I’ve been seeing a lot of different numbers for this year’s death roll for TDOR, most of them ending with 24. The actual number is 28.
Here’s the complete list:
- India Monroe, 29, was murdered on Dec. 21, 2016 in Newport News, Virginia
- Mesha Caldwell, 41, Canton, Mississippi
- Sean Ryan Hake, 23, Sharon, Pennsylvania
- Jamie Lee Wounded Arrow, 28, Sioux Falls, South Dakota
- JoJo Striker, 23, Toledo, Ohio
- Tiara Richmond, also known as Keke Collier, 24, Chicago
- Chyna Gibson, also known as Chyna Doll Dupree, 31, New Orleans
- Ciara McElveen, 26, New Orleans
- Jaquarrius Holland, 18, Monroe, Louisiana
- Alphonza Watson, 38, Baltimore, Maryland
- Chay Reed, 28, Miami
- Kenneth Bostick, 59, Manhattan
- Sherrell Faulkner, 46, Charlotte, North Carolina
- Kenne McFadden, 27, San Antonio
- Kendra Marie Adams, 28, Ithaca, NY
- Ava Le’Ray Barrin, 17, Athens, Georgia
- Ebony Morgan, 28, Lynchburg, Virginia
- Tee Tee Dangerfield, 32, Atlanta, Georgia
- Gwynevere River Song, 26, Waxahachie, Texas
- Kiwi Herring, 30, was killed during an altercation with police on August 22
- Pepper K. Aka Phoenix, 33, Columbus, Ohio
- Kashmire Nazier Redd, 28, was fatally stabbed by his partner on September 5
- Derricka Banner, 26, Charlotte, North Carolina
- Scout Schultz, 21, was shot and killed by Georgia Tech campus police on September 16
- Ally Steinfeld, 17, was stabbed to death in Missouri in early September
- Stephanie Montez, 47, Robstown, Texas
- Candace Towns, 30, Macon, Georgia
Say their names.
This is a guest post by my friend Jolie Laide, who blogs at Dances With Gender.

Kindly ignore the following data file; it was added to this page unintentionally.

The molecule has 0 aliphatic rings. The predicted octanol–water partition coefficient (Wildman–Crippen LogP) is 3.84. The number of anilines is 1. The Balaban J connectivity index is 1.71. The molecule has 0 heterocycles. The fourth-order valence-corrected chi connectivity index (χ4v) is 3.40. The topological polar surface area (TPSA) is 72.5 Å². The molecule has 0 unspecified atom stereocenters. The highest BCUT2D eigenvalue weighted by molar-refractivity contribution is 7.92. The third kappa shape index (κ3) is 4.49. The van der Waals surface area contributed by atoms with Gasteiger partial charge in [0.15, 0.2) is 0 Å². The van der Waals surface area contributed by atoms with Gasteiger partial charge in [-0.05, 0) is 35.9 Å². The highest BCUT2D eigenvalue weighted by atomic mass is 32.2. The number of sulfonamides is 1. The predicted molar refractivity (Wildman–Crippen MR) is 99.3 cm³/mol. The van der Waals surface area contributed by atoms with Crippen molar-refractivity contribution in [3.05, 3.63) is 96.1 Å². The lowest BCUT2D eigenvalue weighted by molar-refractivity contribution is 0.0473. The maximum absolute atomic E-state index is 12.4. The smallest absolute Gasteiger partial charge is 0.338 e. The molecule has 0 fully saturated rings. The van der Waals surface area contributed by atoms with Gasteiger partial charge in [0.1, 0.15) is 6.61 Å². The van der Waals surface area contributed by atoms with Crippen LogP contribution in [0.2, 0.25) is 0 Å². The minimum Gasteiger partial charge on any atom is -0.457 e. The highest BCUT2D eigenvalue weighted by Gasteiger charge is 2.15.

Today is Transgender Day of Remembrance — an occasion that honestly I have very mixed feelings about.
Not that we shouldn’t remember our dead. On the contrary. At least 23 transgender/non-binary people have been killed so far this year in the U.S. As usual, almost all of them were trans women, the vast majority were WOC (mostly black trans woman), a number of them were street sex workers. I point out the latter not to denigrate sex work, rather that they were so marginalized by society that the only way for them to survive was to engage in a highly risky profession.
A partial list of our dead from around the world is on the TDOR website. Many of them were killed with extreme brutality — what criminologists refer to as “overkill,” which is an indicator of extreme rage and hatred toward the victim.
There were undoubtedly more. Usually they were people who couldn’t afford to change their name and gender on their legal ID — or lived in states where social conservatives intentionally passed laws to make it difficult/impossible to do — and consequently when their bodies are found, they usually suffer the final indignity of being misnamed and misgendered by the police and the media. It’s only through people who knew them that we learn who they really were.
Mesha Caldwell, 41
Sean Hake, 23
Jamie Lee Wounded Arrow, 28
JoJo Striker, 23
Tiara Richmond, also known as Keke Collier, 24
Chyna Gibson, 31
Ciara McElveen, 26
Jaquarrius Holland, 18
Alphonza Watson, 38
Chay Reed, 28
Kenneth Bostick, 59
Sherrell Faulkner, 46
Kenne McFadden, 27
Kendra Marie Adams, 28
Ava Le’Ray Barrin, 17
Ebony Morgan, 28
TeeTee Dangerfield, 32
Gwynevere River Song, 26
Kiwi Herring, 30
Kashmire Nazier Redd, 28
Derricka Banner, 26
Scout Schultz, 21
Ally Steinfeld, 17
Stephanie Montez, 47
Candace Towns, 30